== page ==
ACEs and Pregnancy

For many women, seeing a positive result on a pregnancy test is a moment of pure joy, the culmination of months (or even years) of hope, and the start of a fulfilling journey to motherhood. But pregnancy isn’t easy, physically or emotionally. It places extraordinary demands on a woman’s body and may cause stress in relationships, introduce financial hardship, and affect self-esteem. It is undoubtedly the most dramatic and permanent life change most women will ever face.

As wonderful as the prospect of bringing a new life into the world may be, it comes with its own unique set of challenges when viewed through a trauma-informed lens. The two lives of a mother and her growing infant are inextricably intertwined, and stress and trauma can have a startling impact on both. While a mother brings her own childhood experiences to her pregnancy, she may also be encountering new ones, and since the baby is exposed to all the hormones and emotions of the mother during its crucial in-utero development, pregnancy is a critical time to discuss Adverse Childhood Experiences (ACEs).

To discuss ACEs and pregnancy fully, we need to understand it from two points of view.
1.) How ACEs have affected the mother’s life, how they may still be affecting her mentally and physically, and how they might interfere with her ability to nurture and care for her child.
2.) How a mother’s ACEs affect her developing baby and what effects the infant might experience in the womb and during its first few years of life.

A Time of Change and Challenge

Some of the issues a prospective new mom might be going through include:
• identity shifts
• fear of inadequacy as a parent
• loss of independence
• delay or loss of personal goals and dreams
• relationship conflicts
• financial uncertainties
• ambivalence about bonding with her baby
• body image difficulties
• hormonal dysregulation
These issues are especially magnified if the pregnancy is unplanned or unwanted.

In addition to all these new feelings and insecurities, finding out that she is pregnant often focuses a mother-to-be's attention on the concept of parenting. This can bring past traumas to the surface, especially if she was a victim of childhood abuse or neglect. Symptoms of depression, anxiety, or post-traumatic stress may return, or surface for the first time, during pregnancy. It's a tumultuous time and one when the consequences of ACE can be clearly seen but also an opportunity to intervene and hopefully prevent the cycle of ACEs from continuing into the next generation.

For example, a recent study using data from the 2010 Nevada Behavioral Risk Factor Surveillance System showed that a history of childhood stressors, such as physical, sexual, and emotional abuse, influenced alcohol use among pregnant women. The research found a dose–response relationship between ACEs and alcohol use during pregnancy. This study contributes to a growing body of research that shows that the factors affecting alcohol use during pregnancy begin long before fact, they likely begin in the pregnant mother’s own childhood.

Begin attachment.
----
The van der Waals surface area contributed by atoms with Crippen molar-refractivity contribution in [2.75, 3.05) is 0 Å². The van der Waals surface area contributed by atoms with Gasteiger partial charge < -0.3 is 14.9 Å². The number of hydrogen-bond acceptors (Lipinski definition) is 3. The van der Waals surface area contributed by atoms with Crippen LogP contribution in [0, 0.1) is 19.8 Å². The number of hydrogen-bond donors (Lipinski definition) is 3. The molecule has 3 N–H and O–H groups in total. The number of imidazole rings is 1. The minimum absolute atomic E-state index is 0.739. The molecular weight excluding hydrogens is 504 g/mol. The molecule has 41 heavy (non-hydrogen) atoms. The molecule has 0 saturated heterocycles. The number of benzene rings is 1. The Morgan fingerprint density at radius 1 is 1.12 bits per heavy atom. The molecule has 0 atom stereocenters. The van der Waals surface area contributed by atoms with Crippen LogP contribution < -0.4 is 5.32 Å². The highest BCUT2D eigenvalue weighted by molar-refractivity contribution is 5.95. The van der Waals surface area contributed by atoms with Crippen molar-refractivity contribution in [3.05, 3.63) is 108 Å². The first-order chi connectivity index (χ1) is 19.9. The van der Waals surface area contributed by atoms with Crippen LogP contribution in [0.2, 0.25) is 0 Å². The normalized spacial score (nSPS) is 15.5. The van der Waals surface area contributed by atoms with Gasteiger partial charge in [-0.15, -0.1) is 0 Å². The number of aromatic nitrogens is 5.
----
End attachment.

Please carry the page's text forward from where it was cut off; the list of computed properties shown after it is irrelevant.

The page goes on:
Health Risks Associated with High ACE Scores

When adults become parents, the effects that ACEs have had on their own bodies, minds, and behaviors can influence how they experience their pregnancy as well as the physical health of their growing baby.

  • When a pregnant woman is exposed to chronic stress, large amounts of neurohormones are released into her blood stream and can change the developing fetus' own stress response system.
  • Maternal stress hormones can cross the placenta as early as 17 weeks into pregnancy.
  • Women with high ACE scores are more likely to develop gestational diabetes and high blood pressure.
  • They are more likely to deliver prematurely or have a baby that is underweight or requires NICU care.
  • Even when they deliver full-term, their babies are at greater risk for developmental delays.

The good news is that during pregnancy mothers are particularly receptive to ideas on how to positively impact their baby’s life and more open to positive reinforcement about improving their own lives. Pregnancy represents the perfect point to intervene on behalf of both mother and child. Often, just finding out that she is pregnant brings a new sense of hope and determination to a woman. Pregnancy offers the opportunity for her to discuss her own childhood issues, make improvements in her life, and perhaps really confront past traumas for the first time. Pregnant women should be encouraged to openly and honestly ask for support from family and friends. In most cases, once loved ones are aware of past trauma, they respond with concern and compassion, which can be a relief for the mother-to-be and a source of comfort. For some, this may well be the right time to consider counselling or seek professional support, if needed.

Identifying At-Risk Moms

Identifying moms-to-be with high ACE scores is crucial. A simple ACE questionnaire conducted during routine pre-natal care visits can indicate the need for early intervention. This tool can help begin discussion around the concept of ACEs -- that a mom's (and other caregivers') behaviors when the baby is in utero and during its first few years of life can position their baby either for success and wellbeing or for possible lifelong poor health outcomes.

According to a study published earlier this year in the Journal of Women’s Health, when moms-to-be were surveyed at two Kaiser Permanente clinics in Antioch and Richmond, CA, from March through June 2016, clinicians discovered that the women were receptive to filling out an Adverse Childhood Experiences (ACE) survey. The researchers found that the vast majority of the pregnant women — 91 percent of the 375 surveyed— were “very or somewhat comfortable” filling out the ACE survey. Even more, 93 percent, said that they were comfortable talking about the results with their doctors. Simply using the ACE questionnaire as a tool provides an opening for discussion and thus plays a small part in providing a safeguard for the unborn baby and hopefully preventing multigenerational trauma transmission. For the most at-risk women, an intensive course of action might be necessary.

How Can We Protect a Baby in utero When ACE Scores are High?

Providing an at-risk pregnant woman with intensive support and practical resources will benefit her, her baby, and those around her.
The ideal approach would include all or most of the following:

  • Conduct joint counseling sessions with a professional therapist, the mother, the father, and other children in the home. This can be extremely helpful and informative for all involved.
  • Fully integrate behavioral health services with the mother’s medical team to optimize outcomes.